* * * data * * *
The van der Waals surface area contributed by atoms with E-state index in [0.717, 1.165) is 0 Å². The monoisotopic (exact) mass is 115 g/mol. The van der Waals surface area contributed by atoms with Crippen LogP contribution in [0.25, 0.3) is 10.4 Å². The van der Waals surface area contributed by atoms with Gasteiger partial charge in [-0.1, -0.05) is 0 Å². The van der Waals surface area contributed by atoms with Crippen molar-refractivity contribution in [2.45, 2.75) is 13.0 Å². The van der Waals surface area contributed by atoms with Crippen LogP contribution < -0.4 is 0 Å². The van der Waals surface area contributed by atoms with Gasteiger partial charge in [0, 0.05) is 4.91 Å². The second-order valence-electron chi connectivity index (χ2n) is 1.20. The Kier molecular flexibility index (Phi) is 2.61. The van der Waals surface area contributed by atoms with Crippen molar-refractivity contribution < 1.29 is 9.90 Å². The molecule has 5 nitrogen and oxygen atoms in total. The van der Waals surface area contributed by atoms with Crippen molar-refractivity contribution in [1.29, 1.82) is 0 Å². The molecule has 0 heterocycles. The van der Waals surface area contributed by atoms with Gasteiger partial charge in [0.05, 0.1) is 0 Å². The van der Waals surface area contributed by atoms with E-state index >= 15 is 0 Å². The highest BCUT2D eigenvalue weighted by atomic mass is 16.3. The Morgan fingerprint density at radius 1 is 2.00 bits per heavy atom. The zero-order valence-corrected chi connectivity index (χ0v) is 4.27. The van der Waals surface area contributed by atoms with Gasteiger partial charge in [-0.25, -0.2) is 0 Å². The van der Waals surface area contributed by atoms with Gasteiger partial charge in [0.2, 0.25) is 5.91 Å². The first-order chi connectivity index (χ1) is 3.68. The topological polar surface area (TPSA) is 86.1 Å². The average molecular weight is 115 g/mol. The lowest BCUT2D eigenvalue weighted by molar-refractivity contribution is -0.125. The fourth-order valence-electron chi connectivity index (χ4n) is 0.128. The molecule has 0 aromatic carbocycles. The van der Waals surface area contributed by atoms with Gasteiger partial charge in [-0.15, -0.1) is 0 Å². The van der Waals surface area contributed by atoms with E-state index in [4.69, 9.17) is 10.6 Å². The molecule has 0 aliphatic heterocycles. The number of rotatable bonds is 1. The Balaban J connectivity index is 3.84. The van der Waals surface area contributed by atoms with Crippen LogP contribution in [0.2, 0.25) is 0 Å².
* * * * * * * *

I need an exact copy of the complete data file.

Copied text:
The van der Waals surface area contributed by atoms with E-state index in [0.717, 1.165) is 0 Å². The monoisotopic (exact) mass is 115 g/mol. The van der Waals surface area contributed by atoms with Crippen LogP contribution in [0.25, 0.3) is 10.4 Å². The van der Waals surface area contributed by atoms with Gasteiger partial charge in [-0.1, -0.05) is 0 Å². The van der Waals surface area contributed by atoms with Crippen molar-refractivity contribution in [2.45, 2.75) is 13.0 Å². The van der Waals surface area contributed by atoms with Crippen LogP contribution < -0.4 is 0 Å². The van der Waals surface area contributed by atoms with Gasteiger partial charge in [0, 0.05) is 4.91 Å². The second-order valence-electron chi connectivity index (χ2n) is 1.20. The Kier molecular flexibility index (Phi) is 2.61. The van der Waals surface area contributed by atoms with Crippen molar-refractivity contribution < 1.29 is 9.90 Å². The molecule has 5 nitrogen and oxygen atoms in total. The van der Waals surface area contributed by atoms with Crippen molar-refractivity contribution in [1.29, 1.82) is 0 Å². The molecule has 0 heterocycles. The van der Waals surface area contributed by atoms with Gasteiger partial charge in [0.05, 0.1) is 0 Å². The van der Waals surface area contributed by atoms with E-state index >= 15 is 0 Å². The highest BCUT2D eigenvalue weighted by atomic mass is 16.3. The Morgan fingerprint density at radius 1 is 2.00 bits per heavy atom. The zero-order valence-corrected chi connectivity index (χ0v) is 4.27. The van der Waals surface area contributed by atoms with Gasteiger partial charge in [-0.25, -0.2) is 0 Å². The van der Waals surface area contributed by atoms with Gasteiger partial charge in [0.2, 0.25) is 5.91 Å². The first-order chi connectivity index (χ1) is 3.68. The topological polar surface area (TPSA) is 86.1 Å². The average molecular weight is 115 g/mol. The lowest BCUT2D eigenvalue weighted by molar-refractivity contribution is -0.125. The fourth-order valence-electron chi connectivity index (χ4n) is 0.128. The molecule has 0 aromatic carbocycles. The van der Waals surface area contributed by atoms with Gasteiger partial charge in [-0.15, -0.1) is 0 Å². The van der Waals surface area contributed by atoms with E-state index in [4.69, 9.17) is 10.6 Å². The molecule has 0 aliphatic heterocycles. The number of rotatable bonds is 1. The Balaban J connectivity index is 3.84. The van der Waals surface area contributed by atoms with Crippen LogP contribution in [0.2, 0.25) is 0 Å².